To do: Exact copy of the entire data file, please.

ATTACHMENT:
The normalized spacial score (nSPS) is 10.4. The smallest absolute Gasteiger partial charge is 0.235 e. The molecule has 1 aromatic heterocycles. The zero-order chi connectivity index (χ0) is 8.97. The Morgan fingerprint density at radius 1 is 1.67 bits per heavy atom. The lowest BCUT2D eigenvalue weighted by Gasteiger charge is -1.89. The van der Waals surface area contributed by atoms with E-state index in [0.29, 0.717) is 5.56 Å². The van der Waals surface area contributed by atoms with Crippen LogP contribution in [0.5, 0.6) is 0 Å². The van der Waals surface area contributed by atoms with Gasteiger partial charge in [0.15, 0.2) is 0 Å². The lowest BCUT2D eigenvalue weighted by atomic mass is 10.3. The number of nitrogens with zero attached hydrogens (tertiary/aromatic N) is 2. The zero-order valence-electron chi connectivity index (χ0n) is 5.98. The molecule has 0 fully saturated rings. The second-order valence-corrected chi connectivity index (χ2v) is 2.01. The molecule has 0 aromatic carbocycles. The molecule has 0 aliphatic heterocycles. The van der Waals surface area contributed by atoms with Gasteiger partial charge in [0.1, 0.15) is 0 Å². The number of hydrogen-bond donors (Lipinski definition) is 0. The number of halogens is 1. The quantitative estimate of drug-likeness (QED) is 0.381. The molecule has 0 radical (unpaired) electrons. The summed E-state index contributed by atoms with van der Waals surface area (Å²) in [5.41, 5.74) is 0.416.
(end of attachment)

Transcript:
The normalized spacial score (nSPS) is 10.4. The smallest absolute Gasteiger partial charge is 0.235 e. The molecule has 1 aromatic heterocycles. The zero-order chi connectivity index (χ0) is 8.97. The Morgan fingerprint density at radius 1 is 1.67 bits per heavy atom. The lowest BCUT2D eigenvalue weighted by Gasteiger charge is -1.89. The van der Waals surface area contributed by atoms with E-state index in [0.29, 0.717) is 5.56 Å². The van der Waals surface area contributed by atoms with Crippen LogP contribution in [0.5, 0.6) is 0 Å². The van der Waals surface area contributed by atoms with Gasteiger partial charge in [0.15, 0.2) is 0 Å². The lowest BCUT2D eigenvalue weighted by atomic mass is 10.3. The number of nitrogens with zero attached hydrogens (tertiary/aromatic N) is 2. The zero-order valence-electron chi connectivity index (χ0n) is 5.98. The molecule has 0 fully saturated rings. The second-order valence-corrected chi connectivity index (χ2v) is 2.01. The molecule has 0 aromatic carbocycles. The molecule has 0 aliphatic heterocycles. The van der Waals surface area contributed by atoms with Gasteiger partial charge in [0.1, 0.15) is 0 Å². The number of hydrogen-bond donors (Lipinski definition) is 0. The number of halogens is 1. The quantitative estimate of drug-likeness (QED) is 0.381. The molecule has 0 radical (unpaired) electrons. The summed E-state index contributed by atoms with van der Waals surface area (Å²) in [5.41, 5.74) is 0.416.